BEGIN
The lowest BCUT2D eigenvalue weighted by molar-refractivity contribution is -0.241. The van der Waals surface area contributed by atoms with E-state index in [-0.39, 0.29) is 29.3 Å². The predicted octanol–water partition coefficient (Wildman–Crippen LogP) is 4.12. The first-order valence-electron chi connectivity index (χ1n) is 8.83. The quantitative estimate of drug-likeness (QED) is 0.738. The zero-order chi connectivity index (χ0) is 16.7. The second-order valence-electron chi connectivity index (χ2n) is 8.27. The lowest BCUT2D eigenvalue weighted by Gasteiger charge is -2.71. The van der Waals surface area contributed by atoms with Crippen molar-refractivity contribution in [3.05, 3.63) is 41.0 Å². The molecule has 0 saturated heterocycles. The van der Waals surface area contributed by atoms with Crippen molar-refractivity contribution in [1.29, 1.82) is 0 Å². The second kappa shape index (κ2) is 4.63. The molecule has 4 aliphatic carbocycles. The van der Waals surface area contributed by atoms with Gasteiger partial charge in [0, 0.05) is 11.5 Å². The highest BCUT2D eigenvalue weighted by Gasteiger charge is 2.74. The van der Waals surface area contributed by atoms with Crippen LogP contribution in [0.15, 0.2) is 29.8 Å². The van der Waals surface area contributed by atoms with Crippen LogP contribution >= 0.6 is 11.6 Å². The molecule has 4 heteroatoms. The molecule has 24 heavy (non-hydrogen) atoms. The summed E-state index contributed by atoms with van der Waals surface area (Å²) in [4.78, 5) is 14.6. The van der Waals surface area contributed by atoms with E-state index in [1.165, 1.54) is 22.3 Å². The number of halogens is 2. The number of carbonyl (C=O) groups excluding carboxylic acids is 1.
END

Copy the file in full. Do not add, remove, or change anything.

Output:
The lowest BCUT2D eigenvalue weighted by molar-refractivity contribution is -0.241. The van der Waals surface area contributed by atoms with E-state index in [-0.39, 0.29) is 29.3 Å². The predicted octanol–water partition coefficient (Wildman–Crippen LogP) is 4.12. The first-order valence-electron chi connectivity index (χ1n) is 8.83. The quantitative estimate of drug-likeness (QED) is 0.738. The zero-order chi connectivity index (χ0) is 16.7. The second-order valence-electron chi connectivity index (χ2n) is 8.27. The lowest BCUT2D eigenvalue weighted by Gasteiger charge is -2.71. The van der Waals surface area contributed by atoms with Crippen molar-refractivity contribution in [3.05, 3.63) is 41.0 Å². The molecule has 0 saturated heterocycles. The van der Waals surface area contributed by atoms with Crippen molar-refractivity contribution in [1.29, 1.82) is 0 Å². The second kappa shape index (κ2) is 4.63. The molecule has 4 aliphatic carbocycles. The van der Waals surface area contributed by atoms with Gasteiger partial charge in [0, 0.05) is 11.5 Å². The highest BCUT2D eigenvalue weighted by Gasteiger charge is 2.74. The van der Waals surface area contributed by atoms with Crippen LogP contribution in [0.15, 0.2) is 29.8 Å². The van der Waals surface area contributed by atoms with Crippen LogP contribution >= 0.6 is 11.6 Å². The molecule has 4 heteroatoms. The molecule has 24 heavy (non-hydrogen) atoms. The summed E-state index contributed by atoms with van der Waals surface area (Å²) in [4.78, 5) is 14.6. The van der Waals surface area contributed by atoms with E-state index in [1.165, 1.54) is 22.3 Å². The number of halogens is 2. The number of carbonyl (C=O) groups excluding carboxylic acids is 1.